The tariff will only affect Single Malt whiskies from Scotland and Northern Ireland, as a close reading of the preliminary list shows those whiskies under a category of “Products of the United Kingdom” subject to the tariffs. According to Betts, the biggest impact will be felt by smaller producers unable to either ship extra inventory to the U.S. in advance of the October 18 effective date or absorb the cost of the tariff for their importers. “Many of our smaller producers only produce malts, and they will export to the U.S., so their exports are all going to get caught by this tariff,” Betts said.
Irish Whiskey industry leaders have been reluctant to comment publicly on the tariff decision, since whiskey is one of the areas where producers on both sides of the Irish border work closely together. The Irish Whiskey Association declined interview requests, except for one Twitter comment by executive director William Lavelle that the tariff will affect only “a very small proportion of Irish Whiskey.”
However, Drinks Ireland director Patricia Callan said in a statement that the tariff will cause economic issues on both sides of the border. “Last year, 78.5 million bottles of both Irish whiskey and Irish cream liqueur were sold in the US. These sales help support thousands of jobs across the US and in Ireland, north and south, including in the agricultural sector which supplies Irish barley and cream for these products. With Brexit looming, the imposition of tariffs will have a highly-detrimental impact on the All-island economy, particularly for Northern Ireland where spirits exports to the US have greatly supported economic revitalisation since the Good Friday Agreement. The imposition of tariffs will also disproportionately hit smaller, craft distillers – threatening businesses and jobs,” Callan said while encouraging the Irish government to lower excise taxes and provide targeted funding to support Irish producers in the upcoming budget.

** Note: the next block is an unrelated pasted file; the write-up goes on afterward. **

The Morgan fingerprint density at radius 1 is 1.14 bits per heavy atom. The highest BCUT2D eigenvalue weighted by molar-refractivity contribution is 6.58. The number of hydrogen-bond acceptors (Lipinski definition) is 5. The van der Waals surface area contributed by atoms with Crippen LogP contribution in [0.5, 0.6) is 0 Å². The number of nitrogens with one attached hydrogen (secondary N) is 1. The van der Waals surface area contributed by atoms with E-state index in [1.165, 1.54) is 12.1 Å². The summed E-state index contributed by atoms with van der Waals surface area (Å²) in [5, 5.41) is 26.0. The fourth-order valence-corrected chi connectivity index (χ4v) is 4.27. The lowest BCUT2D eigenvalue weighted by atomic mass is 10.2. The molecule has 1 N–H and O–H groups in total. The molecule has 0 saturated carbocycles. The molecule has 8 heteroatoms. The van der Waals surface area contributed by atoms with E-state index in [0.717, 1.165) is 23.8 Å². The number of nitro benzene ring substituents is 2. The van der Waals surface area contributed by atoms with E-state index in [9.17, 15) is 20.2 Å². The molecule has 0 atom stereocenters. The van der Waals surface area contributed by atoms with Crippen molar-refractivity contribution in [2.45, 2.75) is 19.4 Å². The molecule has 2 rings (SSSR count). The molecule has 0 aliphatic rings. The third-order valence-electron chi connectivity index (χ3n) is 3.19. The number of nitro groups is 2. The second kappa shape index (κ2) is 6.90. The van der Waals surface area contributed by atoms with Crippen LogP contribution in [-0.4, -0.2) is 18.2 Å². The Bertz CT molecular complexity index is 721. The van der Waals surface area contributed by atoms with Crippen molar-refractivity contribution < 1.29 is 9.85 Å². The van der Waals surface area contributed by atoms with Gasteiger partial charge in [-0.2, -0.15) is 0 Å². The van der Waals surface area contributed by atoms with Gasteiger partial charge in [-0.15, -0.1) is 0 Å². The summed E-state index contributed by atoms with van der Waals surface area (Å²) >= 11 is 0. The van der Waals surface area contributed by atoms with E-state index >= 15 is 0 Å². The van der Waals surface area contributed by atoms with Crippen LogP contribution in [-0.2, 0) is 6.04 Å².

Assuming there are no major changes to the final list of goods when it is published in the Federal Register before taking effect, the largest impact in Ireland would be on Proximo Spirits. The New Jersey-based company is owned by Mexico’s Beckmann family, and owns the Old Bushmills Distillery in County Antrim. Bushmills produces at least three different Irish single malts for export under its own brand, and Proximo also produces The Sexton Irish Single Malt at Bushmills. Company executives have not yet responded to a request for comment from WhiskyCast.
We have also reached out to importers and whisky makers on both sides of the Atlantic for comments on the potential impact of the tariff on their business. Listen to this weekend’s WhiskyCast podcast for more coverage.